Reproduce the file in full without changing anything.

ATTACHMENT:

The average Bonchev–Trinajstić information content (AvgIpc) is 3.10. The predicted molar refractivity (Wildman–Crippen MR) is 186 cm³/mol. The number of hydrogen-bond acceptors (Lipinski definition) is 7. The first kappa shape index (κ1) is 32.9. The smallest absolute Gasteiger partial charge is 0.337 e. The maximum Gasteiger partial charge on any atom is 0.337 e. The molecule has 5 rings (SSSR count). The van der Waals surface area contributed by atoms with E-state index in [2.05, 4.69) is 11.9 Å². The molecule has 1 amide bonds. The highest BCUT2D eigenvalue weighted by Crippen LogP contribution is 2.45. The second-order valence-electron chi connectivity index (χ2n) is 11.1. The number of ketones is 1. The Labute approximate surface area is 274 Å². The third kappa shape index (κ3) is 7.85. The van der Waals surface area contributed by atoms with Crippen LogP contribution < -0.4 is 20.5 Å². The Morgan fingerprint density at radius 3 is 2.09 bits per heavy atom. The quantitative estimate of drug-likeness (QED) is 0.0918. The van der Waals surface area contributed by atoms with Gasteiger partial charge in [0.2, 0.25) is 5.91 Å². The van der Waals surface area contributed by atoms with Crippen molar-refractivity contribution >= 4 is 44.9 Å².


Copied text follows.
The average Bonchev–Trinajstić information content (AvgIpc) is 3.10. The predicted molar refractivity (Wildman–Crippen MR) is 186 cm³/mol. The number of hydrogen-bond acceptors (Lipinski definition) is 7. The first kappa shape index (κ1) is 32.9. The smallest absolute Gasteiger partial charge is 0.337 e. The maximum Gasteiger partial charge on any atom is 0.337 e. The molecule has 5 rings (SSSR count). The van der Waals surface area contributed by atoms with E-state index in [2.05, 4.69) is 11.9 Å². The molecule has 1 amide bonds. The highest BCUT2D eigenvalue weighted by Crippen LogP contribution is 2.45. The second-order valence-electron chi connectivity index (χ2n) is 11.1. The number of ketones is 1. The Labute approximate surface area is 274 Å². The third kappa shape index (κ3) is 7.85. The van der Waals surface area contributed by atoms with Crippen LogP contribution < -0.4 is 20.5 Å². The Morgan fingerprint density at radius 3 is 2.09 bits per heavy atom. The quantitative estimate of drug-likeness (QED) is 0.0918. The van der Waals surface area contributed by atoms with Gasteiger partial charge in [0.2, 0.25) is 5.91 Å². The van der Waals surface area contributed by atoms with Crippen molar-refractivity contribution >= 4 is 44.9 Å².